Talk:Animal sexual behaviour/Archive 1

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Archive 1 Archive 2

Is this right?

This sentence seems backwards to me.

Male bighorn sheep are divisible into two kinds: the typical males among whom homosexual behavior, including intercourse, is common and "effeminate sheep", or "behavioral transvestites", which are not known to engage in homosexual behavior.

Noit (talk) 14:06, 31 July 2008 (UTC)

Section on Mating, Subsection of Monogamy

  • Mating systems deal with how animal sexuality is integrated into social organization and facilitates reproduction. Monogamy is a mating system. The article on animal sexuality either needs to have a section on mating systems that includes monogamy along with other mating systems, or readers should be referred to the Wikipedia page on mating systems, where they can find the link to the page on Monogamy.
  • The original section was entitled "Opportunism and Promiscuity". The term "promiscuity" can be used to refer individual behavior or to mating systems. Species with monogamous mating systems can have sexually promiscuous individuals, a fact completely lost in how the section was originally written. Biologists and zoologists have created the terms social monogamy and sexual monogamy to reflect this reality. Many socially monogamous species are sexually non-monogamous. However, animals that form socially monogamous pairs but engage in occasional sexual non-monogamy are not generally considered to have promiscuous mating systems. For examples of promiscuous mating systems see bonobos and chimpanzees.
  • It's important to make the distinction between social monogamy and sexual monogamy. Zoologists and biologists do, including Barash (see page 12 of The Myth of Monogamy), a zoologist given a lot of attention in the original version of the section.
  • I added references to scientific articles that document sexual non-monogamy in socially monogamous species.
  • If the article claims something is documented in The Myth of Monogamy, then the quotes should come from that book and have page number citations.
  • The Myth of Monogamy has a broader agenda than simply documenting sexual non-monogamy in socially monogamous species. It uses the fact that many socially monogamous species are sexual non-monogamous to build a case that lifelong sexual monogamy is not natural in human beings. This agenda should be made explicit when pointing readers to The Myth of Monogamy. Also, it should be pointed out that Barash and Lipton are not arguing that sexual monogamy is somehow impossible or undesirable. They are simply arguing it's unnatural and therefore difficult to achieve. This is an important part of the viewpoint expressed in The Myth of Monogamy.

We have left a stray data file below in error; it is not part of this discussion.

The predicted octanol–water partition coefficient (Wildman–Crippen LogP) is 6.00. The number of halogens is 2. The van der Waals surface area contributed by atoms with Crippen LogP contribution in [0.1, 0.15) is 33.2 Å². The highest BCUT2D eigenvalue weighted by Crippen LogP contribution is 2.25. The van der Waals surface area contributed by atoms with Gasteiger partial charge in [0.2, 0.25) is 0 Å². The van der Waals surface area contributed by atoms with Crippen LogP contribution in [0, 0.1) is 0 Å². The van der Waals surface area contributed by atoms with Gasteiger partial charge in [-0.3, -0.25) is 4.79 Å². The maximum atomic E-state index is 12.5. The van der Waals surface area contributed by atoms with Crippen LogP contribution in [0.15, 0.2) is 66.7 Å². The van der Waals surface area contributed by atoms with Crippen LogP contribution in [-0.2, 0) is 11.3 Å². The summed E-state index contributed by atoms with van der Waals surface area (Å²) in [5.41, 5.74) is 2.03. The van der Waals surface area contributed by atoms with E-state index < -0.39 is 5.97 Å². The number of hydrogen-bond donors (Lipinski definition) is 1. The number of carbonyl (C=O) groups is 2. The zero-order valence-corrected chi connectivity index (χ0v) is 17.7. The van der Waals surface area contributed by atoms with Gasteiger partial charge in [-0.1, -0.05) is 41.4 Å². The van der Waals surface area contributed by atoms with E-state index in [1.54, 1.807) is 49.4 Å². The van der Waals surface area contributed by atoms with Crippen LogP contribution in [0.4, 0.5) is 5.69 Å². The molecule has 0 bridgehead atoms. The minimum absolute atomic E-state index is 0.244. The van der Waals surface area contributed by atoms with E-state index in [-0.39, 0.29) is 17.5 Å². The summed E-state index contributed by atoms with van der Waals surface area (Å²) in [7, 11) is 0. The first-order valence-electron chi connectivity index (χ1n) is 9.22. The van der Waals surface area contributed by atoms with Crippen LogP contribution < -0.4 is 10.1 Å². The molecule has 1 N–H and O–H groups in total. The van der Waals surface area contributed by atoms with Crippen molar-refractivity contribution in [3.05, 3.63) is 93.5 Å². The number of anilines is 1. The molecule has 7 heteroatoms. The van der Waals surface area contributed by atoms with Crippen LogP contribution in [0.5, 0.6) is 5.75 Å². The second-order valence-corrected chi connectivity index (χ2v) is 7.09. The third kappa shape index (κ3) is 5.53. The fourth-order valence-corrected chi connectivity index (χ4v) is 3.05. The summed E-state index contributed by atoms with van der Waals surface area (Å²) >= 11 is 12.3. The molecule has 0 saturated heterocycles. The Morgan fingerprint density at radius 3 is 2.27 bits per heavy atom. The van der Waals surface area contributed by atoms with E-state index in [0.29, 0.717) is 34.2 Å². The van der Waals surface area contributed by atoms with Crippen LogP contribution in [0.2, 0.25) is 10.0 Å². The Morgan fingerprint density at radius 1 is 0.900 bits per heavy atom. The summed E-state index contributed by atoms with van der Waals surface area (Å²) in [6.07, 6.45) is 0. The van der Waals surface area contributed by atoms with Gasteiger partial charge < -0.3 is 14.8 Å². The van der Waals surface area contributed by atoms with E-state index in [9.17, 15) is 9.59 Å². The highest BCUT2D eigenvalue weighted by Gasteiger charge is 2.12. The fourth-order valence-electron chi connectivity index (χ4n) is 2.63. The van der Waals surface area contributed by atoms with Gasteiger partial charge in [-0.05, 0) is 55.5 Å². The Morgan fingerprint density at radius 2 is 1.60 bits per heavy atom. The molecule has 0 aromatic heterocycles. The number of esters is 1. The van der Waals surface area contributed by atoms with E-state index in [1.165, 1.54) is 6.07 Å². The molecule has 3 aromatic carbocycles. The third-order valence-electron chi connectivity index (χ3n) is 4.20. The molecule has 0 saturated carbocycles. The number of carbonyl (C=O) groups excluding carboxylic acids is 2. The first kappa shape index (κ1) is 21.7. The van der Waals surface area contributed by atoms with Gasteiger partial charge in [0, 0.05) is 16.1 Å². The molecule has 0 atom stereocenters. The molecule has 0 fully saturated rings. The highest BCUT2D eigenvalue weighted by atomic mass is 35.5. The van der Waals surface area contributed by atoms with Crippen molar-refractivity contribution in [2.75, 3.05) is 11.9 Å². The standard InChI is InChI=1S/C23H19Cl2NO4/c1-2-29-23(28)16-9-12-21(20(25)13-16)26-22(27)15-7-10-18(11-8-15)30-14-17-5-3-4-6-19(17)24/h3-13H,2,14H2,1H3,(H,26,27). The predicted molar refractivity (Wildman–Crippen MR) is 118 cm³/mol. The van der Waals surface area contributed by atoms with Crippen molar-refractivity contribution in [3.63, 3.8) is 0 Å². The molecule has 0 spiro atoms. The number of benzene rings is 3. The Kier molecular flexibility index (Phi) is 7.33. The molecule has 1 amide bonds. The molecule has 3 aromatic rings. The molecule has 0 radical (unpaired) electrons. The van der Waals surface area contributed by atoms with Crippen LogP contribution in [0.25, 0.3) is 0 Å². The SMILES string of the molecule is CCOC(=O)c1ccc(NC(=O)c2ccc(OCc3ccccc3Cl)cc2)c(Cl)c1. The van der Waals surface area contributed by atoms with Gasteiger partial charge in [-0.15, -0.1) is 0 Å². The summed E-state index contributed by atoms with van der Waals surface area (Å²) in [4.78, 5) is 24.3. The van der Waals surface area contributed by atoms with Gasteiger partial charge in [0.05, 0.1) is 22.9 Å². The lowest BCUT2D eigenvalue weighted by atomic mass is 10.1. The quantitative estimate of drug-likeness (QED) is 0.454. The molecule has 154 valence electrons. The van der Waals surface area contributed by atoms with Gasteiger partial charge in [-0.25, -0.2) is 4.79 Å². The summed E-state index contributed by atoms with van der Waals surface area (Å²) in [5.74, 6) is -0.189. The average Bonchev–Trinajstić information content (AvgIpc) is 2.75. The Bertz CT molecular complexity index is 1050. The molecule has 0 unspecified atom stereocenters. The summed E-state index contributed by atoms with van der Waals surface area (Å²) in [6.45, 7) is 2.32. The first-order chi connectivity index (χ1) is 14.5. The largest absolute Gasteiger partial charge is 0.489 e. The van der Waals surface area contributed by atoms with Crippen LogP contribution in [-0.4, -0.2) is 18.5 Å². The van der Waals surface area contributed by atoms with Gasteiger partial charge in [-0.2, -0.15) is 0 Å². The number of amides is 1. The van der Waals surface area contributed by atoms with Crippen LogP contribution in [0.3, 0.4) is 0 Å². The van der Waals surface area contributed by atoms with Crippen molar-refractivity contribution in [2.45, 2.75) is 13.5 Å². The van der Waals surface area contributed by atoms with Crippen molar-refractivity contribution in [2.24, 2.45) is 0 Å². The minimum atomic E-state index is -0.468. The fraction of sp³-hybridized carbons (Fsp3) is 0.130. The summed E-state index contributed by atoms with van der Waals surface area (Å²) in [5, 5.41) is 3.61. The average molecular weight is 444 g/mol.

• I also added a link to the Evolution of Monogamy article, which contains related material.
  • The section on Psychogenic abortion could be incorporated into a section on polygynous mating systems, since it seems to be a phenomenon commonly associated with polygynous mating systems.
  • I combined all material on cross-species sex into the section on cross-species sex. Having a separate section for possible cross-species sex between humnan and chimpanzee ancestors seems to serve no purpose except to try and draw reader's attention.

—Preceding unsigned comment added by Kc62301 (talkcontribs)

Not bad edits. Some material (cites) taken out, might be worth reinstating if valid. The reason that "chuman" and human genetics were separated was to avoid confusing two issues: animal sexuality (which is fairly non controversial) and human evolution/human-chimp sex (which is a separate topic and could be quite controversial). The main subject is not helped if a chunk of what some would see as extraneous material to make a point, is merged into it. So it was placed in a separate section to make clear it was scientifically relevant, but distinct. Do you feel okay now that's explained, putting the human-related material in a separate section? FT2 (Talk) 22:58, 11 June 2006 (UTC)
Yes. That makes sense. Two sections seem okay from that perspective, so feel free to change that back. Also, feel free to reinstate or add back in any cited material I deleted. I expected a back-and-forth process of changes to the edits I made. Also, I hope someone else has time to write a little something up on other types of mating systems in animals. I'm already committed to working on other Wikipedia articles. kc62301 —The preceding unsigned comment was added by 74.133.218.63 (talkcontribs) 04:54, June 12, 2006 (UTC)
Follow-up question: theres a big chunk of human monogamy. That's not really relevant to animal sexuality. Would you be okay with it being moved to an article that covers monogamy in humans? Perhaps with a note to say that discussion of these findings in a human context is at (article link)? FT2 (Talk) 08:38, 12 June 2006 (UTC)